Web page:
A Trump campaign adviser on Thursday promoted a racist conspiracy theory that falsely claims that Harris may not be a U.S. citizen, a move the Biden campaign denounced as “abhorrent.”
Jenna Ellis, a senior legal adviser to the Trump campaign, retweeted a Newsweek op-ed written by John C. Eastman, a law professor at Chapman University in California and a senior fellow at the Claremont Institute, a conservative think tank.
The 14th Amendment states that “all persons born or naturalized in the United States, and subject to the jurisdiction thereof, are citizens of the United States and of the State wherein they reside.” Legal scholars have widely interpreted that to mean that anyone born on U.S. soil automatically becomes a natural-born citizen.
In his piece, however, Eastman wrote that “our government’s view of the Constitution’s citizenship mandate has morphed over the decades to what is now an absolute ‘birth on the soil no matter the circumstances’ view — but that morphing does not appear to have begun until the late 1960s, after Kamala Harris’ birth in 1964.”
“So before we so cavalierly accept Senator Harris’ eligibility for the office of vice president, we should ask her a few questions about the status of her parents at the time of her birth,” he wrote.
Eastman went on to question whether Harris’s parents were U.S. citizens at the time of her birth or “merely temporary visitors,” adding that it was possible that Harris — who was born in Oakland, Calif. — “was not subject to the complete jurisdiction of the United States at birth, but instead owed her allegiance to a foreign power or powers.”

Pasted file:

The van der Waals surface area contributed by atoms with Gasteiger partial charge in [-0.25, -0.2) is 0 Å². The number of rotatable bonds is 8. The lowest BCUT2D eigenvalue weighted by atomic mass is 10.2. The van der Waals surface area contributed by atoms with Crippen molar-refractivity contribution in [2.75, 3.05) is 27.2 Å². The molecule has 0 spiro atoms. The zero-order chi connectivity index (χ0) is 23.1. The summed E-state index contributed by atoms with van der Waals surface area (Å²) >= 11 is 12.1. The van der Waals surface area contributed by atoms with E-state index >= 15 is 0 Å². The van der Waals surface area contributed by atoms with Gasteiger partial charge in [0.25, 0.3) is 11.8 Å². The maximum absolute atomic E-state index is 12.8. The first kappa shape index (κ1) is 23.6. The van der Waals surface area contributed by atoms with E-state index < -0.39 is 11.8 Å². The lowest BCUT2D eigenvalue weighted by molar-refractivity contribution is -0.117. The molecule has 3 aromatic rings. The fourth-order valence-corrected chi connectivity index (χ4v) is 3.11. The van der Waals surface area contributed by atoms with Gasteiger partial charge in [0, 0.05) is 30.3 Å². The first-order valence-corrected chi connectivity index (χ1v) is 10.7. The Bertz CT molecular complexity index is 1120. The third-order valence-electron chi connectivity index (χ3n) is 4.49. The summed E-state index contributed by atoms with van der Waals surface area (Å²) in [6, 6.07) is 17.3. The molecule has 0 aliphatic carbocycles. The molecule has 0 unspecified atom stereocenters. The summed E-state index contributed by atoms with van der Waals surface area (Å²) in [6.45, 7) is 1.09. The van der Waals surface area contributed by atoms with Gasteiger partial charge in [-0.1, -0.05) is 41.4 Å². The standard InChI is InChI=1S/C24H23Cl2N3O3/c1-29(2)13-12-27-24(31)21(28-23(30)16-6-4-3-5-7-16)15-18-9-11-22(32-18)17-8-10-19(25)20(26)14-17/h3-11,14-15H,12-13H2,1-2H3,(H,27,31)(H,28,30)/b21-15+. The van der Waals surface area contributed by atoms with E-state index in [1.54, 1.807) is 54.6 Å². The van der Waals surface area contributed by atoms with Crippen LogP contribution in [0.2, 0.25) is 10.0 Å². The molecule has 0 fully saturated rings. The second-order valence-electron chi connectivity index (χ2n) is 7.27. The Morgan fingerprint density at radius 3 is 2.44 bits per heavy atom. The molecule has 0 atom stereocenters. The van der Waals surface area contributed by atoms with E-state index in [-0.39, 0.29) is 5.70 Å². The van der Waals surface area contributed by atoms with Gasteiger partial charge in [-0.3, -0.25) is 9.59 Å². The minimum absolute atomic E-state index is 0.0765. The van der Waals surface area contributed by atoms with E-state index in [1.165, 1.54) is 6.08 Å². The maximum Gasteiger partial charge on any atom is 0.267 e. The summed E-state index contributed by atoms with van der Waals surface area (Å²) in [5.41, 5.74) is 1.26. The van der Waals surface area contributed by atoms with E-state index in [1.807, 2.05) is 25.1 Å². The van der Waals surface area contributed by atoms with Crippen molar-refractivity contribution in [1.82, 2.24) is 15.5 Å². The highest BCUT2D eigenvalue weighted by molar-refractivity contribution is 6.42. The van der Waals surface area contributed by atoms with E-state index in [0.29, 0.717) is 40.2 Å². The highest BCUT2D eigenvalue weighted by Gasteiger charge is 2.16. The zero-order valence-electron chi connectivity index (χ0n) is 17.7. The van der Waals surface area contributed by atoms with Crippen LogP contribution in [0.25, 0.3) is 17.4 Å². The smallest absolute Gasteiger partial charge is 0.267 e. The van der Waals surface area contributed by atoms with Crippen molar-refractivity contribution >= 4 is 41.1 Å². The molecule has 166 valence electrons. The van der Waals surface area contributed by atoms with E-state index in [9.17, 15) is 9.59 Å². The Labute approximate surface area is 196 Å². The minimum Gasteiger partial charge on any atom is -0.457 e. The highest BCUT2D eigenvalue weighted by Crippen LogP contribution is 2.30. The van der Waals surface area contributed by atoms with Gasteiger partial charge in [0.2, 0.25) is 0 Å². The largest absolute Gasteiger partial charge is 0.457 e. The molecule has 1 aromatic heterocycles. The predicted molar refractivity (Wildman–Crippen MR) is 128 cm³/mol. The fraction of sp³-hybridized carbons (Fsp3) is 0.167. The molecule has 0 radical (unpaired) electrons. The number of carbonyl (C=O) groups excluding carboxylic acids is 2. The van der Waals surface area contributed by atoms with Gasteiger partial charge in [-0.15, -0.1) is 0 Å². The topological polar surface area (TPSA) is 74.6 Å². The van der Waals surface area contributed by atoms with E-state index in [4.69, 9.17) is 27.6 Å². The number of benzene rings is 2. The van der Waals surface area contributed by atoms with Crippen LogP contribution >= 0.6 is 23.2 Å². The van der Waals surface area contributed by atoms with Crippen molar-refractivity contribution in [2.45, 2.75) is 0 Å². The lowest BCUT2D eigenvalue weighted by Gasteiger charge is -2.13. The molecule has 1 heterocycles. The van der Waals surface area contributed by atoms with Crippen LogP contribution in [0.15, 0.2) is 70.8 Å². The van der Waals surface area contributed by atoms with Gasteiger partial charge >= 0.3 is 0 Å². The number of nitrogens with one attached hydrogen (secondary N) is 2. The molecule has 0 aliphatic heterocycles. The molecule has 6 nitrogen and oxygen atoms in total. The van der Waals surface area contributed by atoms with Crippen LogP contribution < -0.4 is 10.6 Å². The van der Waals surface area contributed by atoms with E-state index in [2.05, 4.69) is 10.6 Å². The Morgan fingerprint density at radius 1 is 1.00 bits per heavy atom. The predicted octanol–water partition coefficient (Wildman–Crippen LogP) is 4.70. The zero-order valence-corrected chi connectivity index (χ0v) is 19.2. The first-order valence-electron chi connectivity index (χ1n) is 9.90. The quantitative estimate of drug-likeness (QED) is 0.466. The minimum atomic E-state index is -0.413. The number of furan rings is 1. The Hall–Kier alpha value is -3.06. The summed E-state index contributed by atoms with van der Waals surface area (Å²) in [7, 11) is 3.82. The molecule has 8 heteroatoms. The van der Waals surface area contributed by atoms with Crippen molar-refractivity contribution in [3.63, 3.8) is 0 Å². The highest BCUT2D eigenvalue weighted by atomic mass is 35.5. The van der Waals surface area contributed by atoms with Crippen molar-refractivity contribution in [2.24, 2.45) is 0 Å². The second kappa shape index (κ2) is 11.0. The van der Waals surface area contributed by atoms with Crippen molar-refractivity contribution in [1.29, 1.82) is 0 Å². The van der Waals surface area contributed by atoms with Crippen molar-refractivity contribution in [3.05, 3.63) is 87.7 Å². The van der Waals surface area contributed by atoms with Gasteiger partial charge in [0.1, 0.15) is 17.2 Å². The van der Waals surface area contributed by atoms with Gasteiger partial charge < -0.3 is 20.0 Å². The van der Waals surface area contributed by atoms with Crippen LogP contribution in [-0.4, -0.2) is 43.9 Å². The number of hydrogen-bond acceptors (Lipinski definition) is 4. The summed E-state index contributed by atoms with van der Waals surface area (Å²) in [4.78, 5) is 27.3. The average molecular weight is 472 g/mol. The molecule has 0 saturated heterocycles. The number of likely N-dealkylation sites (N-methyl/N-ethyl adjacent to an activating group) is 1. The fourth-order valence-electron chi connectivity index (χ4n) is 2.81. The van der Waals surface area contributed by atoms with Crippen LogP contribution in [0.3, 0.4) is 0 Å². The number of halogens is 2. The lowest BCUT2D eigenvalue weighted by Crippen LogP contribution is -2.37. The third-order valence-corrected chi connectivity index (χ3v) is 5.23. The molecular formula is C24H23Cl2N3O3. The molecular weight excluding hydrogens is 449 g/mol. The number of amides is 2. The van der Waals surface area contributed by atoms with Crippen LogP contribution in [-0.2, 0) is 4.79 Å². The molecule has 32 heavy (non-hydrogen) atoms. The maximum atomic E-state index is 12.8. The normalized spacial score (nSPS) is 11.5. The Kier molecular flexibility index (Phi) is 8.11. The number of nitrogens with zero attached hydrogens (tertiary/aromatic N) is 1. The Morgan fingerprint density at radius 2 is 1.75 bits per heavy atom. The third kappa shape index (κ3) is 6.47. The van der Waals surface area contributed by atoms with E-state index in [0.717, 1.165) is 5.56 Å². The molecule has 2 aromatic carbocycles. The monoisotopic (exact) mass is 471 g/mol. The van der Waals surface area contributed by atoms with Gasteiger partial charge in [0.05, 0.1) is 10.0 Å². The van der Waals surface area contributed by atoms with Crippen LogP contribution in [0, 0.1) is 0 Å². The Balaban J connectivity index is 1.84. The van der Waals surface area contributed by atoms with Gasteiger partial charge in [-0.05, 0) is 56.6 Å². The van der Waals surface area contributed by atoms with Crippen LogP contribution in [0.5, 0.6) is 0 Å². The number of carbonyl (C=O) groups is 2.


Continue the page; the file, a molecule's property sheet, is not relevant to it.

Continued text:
Eastman in 2010 ran unsuccessfully for the GOP nomination for California attorney general; Harris defeated the eventual GOP nominee in the general election.
The op-ed, published Wednesday, prompted a swift online backlash, and Newsweek responded early Thursday by posting an editor’s note arguing that the essay “has no connection whatsoever to so-called ‘birther-ism.’ "
Asked Thursday about her decision to retweet the piece, Ellis defended Eastman’s views.
“It’s an open question, and one I think Harris should answer so the American people know for sure she is eligible,” Ellis said in an email. “Just like Biden should also answer questions about his mental competency.”
Ellis also rejected the notion that questioning Harris’s citizenship is racist.
“Our Constitution requires certain eligibility criteria uniformly,” she said. “People asked the same question of Ted Cruz (a white male) in 2016. Every candidate should be able to prove his or her qualification for the highest executive offices.”
Cruz, a senator from Texas, was one of Trump’s competitors for the GOP presidential nomination in 2016. At the time, Trump and some of his allies questioned whether Cruz would be eligible for the presidency because he was born in Canada to a Cuban father and a mother who was a U.S. citizen.
Andrew Bates, a Biden campaign spokesman, condemned Ellis’s decision to promote the conspiracy theory surrounding Harris’s eligibility in a statement Thursday.
“Donald Trump was the national leader of the grotesque, racist birther movement with respect to President Obama and has sought to fuel racism and tear our nation apart on every single day of his presidency,” Bates said. “So it’s unsurprising, but no less abhorrent, that as Trump makes a fool of himself straining to distract the American people from the horrific toll of his failed coronavirus response that his campaign and their allies would resort to wretched, demonstrably false lies in their pathetic desperation.”